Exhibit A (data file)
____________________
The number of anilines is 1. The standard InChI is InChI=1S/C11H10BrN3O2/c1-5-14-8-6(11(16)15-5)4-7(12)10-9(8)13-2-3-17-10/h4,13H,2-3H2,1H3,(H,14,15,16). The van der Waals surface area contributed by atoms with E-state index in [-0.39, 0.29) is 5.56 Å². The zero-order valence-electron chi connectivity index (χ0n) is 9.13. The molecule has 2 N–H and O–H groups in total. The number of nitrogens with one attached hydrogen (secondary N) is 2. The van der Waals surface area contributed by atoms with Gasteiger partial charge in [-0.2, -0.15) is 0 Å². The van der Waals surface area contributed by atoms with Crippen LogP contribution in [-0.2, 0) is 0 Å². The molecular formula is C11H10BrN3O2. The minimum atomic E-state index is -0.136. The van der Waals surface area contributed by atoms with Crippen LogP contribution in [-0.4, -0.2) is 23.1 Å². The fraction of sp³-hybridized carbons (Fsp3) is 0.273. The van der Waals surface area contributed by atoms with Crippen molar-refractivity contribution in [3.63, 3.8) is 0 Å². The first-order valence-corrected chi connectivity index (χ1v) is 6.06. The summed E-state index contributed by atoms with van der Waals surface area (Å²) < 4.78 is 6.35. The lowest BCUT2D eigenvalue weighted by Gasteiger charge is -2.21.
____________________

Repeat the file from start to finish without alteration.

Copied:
The number of anilines is 1. The standard InChI is InChI=1S/C11H10BrN3O2/c1-5-14-8-6(11(16)15-5)4-7(12)10-9(8)13-2-3-17-10/h4,13H,2-3H2,1H3,(H,14,15,16). The van der Waals surface area contributed by atoms with E-state index in [-0.39, 0.29) is 5.56 Å². The zero-order valence-electron chi connectivity index (χ0n) is 9.13. The molecule has 2 N–H and O–H groups in total. The number of nitrogens with one attached hydrogen (secondary N) is 2. The van der Waals surface area contributed by atoms with Gasteiger partial charge in [-0.2, -0.15) is 0 Å². The van der Waals surface area contributed by atoms with Crippen LogP contribution in [-0.2, 0) is 0 Å². The molecular formula is C11H10BrN3O2. The minimum atomic E-state index is -0.136. The van der Waals surface area contributed by atoms with Crippen LogP contribution in [-0.4, -0.2) is 23.1 Å². The fraction of sp³-hybridized carbons (Fsp3) is 0.273. The van der Waals surface area contributed by atoms with Crippen molar-refractivity contribution in [3.63, 3.8) is 0 Å². The first-order valence-corrected chi connectivity index (χ1v) is 6.06. The summed E-state index contributed by atoms with van der Waals surface area (Å²) < 4.78 is 6.35. The lowest BCUT2D eigenvalue weighted by Gasteiger charge is -2.21.